None of these necessarily get to your ideal state, but at least get you going wrt discovery for semi-dynamic documentation.

- have not used, but has been around the block.

- have used for rudimentary discovery
- have not beat on it extensively

- used at previous $dayjob
- decent integration/exports for other common monitoring or network management tools

/r/networking may have more.

At the very least they should get you going without excessive setup time while you eval whether they fit the bill or you want something more integrated/comprehensive.


If you want to go the full stack, start open source and to have the support
and com.ext. option you can check iDoIT.

Good thing is, it has also a nice API for further automation and you can
use it as generall CMDB.

Rgds, SJ

Good day

Have you had a look at NEDI ?

While quite Cisco centric, it can, and has been extended, to other manufacturers. I previously ran it in a multisite LAN/WAN environment and the team liked it. It lacks some of the physical layer attributes I think you want - conduit IDs and such but has layer 2 connectivity , tickets, and monitoring

There is a "free" version (the previous release) and options for paid support.

Steve Benoit
Manager, Academic Technology, Information Technology
Georgian College| One Georgian Drive | Barrie ON | L4M 3X9
705.728.1968, ext. 1185 |

Thank you for the suggestions.

I've used Netdisco in the past, older 1.x version. It was nice and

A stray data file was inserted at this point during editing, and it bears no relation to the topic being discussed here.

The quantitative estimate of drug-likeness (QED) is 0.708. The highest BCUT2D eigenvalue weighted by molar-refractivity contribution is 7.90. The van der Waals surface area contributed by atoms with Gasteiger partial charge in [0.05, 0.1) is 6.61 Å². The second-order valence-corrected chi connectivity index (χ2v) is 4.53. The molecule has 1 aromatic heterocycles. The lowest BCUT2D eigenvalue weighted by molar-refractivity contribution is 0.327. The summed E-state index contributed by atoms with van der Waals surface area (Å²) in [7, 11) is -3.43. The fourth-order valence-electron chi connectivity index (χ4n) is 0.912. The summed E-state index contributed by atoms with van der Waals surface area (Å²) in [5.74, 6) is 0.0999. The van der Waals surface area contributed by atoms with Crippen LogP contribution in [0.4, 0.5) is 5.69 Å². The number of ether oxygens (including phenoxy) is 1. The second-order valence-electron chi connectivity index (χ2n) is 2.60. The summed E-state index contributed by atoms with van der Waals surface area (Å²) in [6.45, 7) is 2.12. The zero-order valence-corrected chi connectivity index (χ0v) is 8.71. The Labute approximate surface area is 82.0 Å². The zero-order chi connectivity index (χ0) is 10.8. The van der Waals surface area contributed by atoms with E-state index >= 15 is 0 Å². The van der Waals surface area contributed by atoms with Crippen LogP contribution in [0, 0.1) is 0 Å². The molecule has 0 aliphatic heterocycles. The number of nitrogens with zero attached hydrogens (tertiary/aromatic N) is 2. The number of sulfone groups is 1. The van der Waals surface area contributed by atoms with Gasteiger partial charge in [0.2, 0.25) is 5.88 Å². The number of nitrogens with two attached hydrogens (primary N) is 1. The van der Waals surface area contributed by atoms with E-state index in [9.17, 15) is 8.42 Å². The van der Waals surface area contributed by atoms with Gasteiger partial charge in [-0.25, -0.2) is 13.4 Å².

useful. I've gone ahead and looked at a recent Netdisco demo and it
looks even better. Doesn't seem to include passive equipment (e.g.
cabling), though, but it might be useful even on its own.

mnet seems to be a bit more rudimentary, more towards basic discovery

As for Netdot, I've only ever used it for IPAM, but I will try it.
Perhaps with some plugins it may fit the bill.


That actually seems nice!

I tried a quick demo of the Pro version and it has a distinct DCIM-like
feel. Still not sure it can place things e.g. on a floor plant but
perhaps there's a way to integrate with some API.

The community version does lack multiple useful features, though. I'll
have to try one and the other.

Thank you,

Judging from the description on the PDF, that does seem to be very
complete. Have you used the software, had a good experience?

I don't have an idea of the price ballpark, but I can try to get in
touch with them to find out.


There is the Giiro:

Despite the content is in Brazilian Portuguese, it may work well to use Google Translator to read the overview.

The software developed was funded by the Brazilian NREN. The software is maintained by a team of research and development.


I’ve worked with providers that use it. I don’t know the pricing details, other than the providers were spending thousands of dollars a year just for software maintenance. But these organizations had hundreds of POPs. The software vendor likely charges based on capacity.


Hey, that's really interesting!

I'm from Portugal, so the language isn't a problem :wink:

From the overview, it seems to be more focused on the passive infra, but

perhaps there may be room for developing a campus side and active
equipments. I didn't find a way to access the demo, but I'll get in
touch with them to see if we can get some cooperation going. My need is
actually for a uni, so it would be a nice touch if we work together with
an NREN.